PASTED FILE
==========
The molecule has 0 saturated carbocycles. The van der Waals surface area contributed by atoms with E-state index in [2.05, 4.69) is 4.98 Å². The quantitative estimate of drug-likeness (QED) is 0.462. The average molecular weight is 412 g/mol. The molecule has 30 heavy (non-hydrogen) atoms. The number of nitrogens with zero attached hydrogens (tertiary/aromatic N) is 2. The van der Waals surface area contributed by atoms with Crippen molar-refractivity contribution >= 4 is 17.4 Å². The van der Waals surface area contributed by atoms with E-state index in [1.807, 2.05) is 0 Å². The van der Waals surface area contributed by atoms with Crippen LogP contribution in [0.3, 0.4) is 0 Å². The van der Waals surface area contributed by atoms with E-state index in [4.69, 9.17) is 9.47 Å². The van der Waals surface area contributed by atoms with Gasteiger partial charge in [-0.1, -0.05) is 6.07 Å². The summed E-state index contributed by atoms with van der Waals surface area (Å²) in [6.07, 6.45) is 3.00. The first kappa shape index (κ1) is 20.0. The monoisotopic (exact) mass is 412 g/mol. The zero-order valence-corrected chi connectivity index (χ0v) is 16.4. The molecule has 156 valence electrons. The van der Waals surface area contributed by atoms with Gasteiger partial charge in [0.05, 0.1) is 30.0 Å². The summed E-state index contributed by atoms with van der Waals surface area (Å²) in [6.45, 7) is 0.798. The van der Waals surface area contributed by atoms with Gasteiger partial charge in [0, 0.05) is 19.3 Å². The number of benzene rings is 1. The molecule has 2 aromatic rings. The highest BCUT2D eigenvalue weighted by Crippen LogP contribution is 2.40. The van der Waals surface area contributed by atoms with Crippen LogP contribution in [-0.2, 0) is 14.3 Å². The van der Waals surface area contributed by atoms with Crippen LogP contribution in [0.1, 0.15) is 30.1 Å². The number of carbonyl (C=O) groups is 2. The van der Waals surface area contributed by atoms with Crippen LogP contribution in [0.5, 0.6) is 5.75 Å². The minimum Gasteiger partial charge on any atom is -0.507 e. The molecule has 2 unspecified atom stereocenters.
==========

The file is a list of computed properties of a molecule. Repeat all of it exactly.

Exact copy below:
The molecule has 0 saturated carbocycles. The van der Waals surface area contributed by atoms with E-state index in [2.05, 4.69) is 4.98 Å². The quantitative estimate of drug-likeness (QED) is 0.462. The average molecular weight is 412 g/mol. The molecule has 30 heavy (non-hydrogen) atoms. The number of nitrogens with zero attached hydrogens (tertiary/aromatic N) is 2. The van der Waals surface area contributed by atoms with Crippen molar-refractivity contribution >= 4 is 17.4 Å². The van der Waals surface area contributed by atoms with E-state index in [1.807, 2.05) is 0 Å². The van der Waals surface area contributed by atoms with Crippen LogP contribution in [0.3, 0.4) is 0 Å². The van der Waals surface area contributed by atoms with E-state index in [4.69, 9.17) is 9.47 Å². The van der Waals surface area contributed by atoms with Gasteiger partial charge in [-0.1, -0.05) is 6.07 Å². The summed E-state index contributed by atoms with van der Waals surface area (Å²) in [6.07, 6.45) is 3.00. The first kappa shape index (κ1) is 20.0. The monoisotopic (exact) mass is 412 g/mol. The zero-order valence-corrected chi connectivity index (χ0v) is 16.4. The molecule has 156 valence electrons. The van der Waals surface area contributed by atoms with Gasteiger partial charge in [0.05, 0.1) is 30.0 Å². The summed E-state index contributed by atoms with van der Waals surface area (Å²) in [6.45, 7) is 0.798. The van der Waals surface area contributed by atoms with Gasteiger partial charge in [0, 0.05) is 19.3 Å². The number of benzene rings is 1. The molecule has 2 aromatic rings. The highest BCUT2D eigenvalue weighted by Crippen LogP contribution is 2.40. The van der Waals surface area contributed by atoms with Crippen LogP contribution in [-0.2, 0) is 14.3 Å². The van der Waals surface area contributed by atoms with Crippen LogP contribution in [0.1, 0.15) is 30.1 Å². The number of carbonyl (C=O) groups is 2. The van der Waals surface area contributed by atoms with Crippen LogP contribution in [0.5, 0.6) is 5.75 Å². The minimum Gasteiger partial charge on any atom is -0.507 e. The molecule has 2 unspecified atom stereocenters.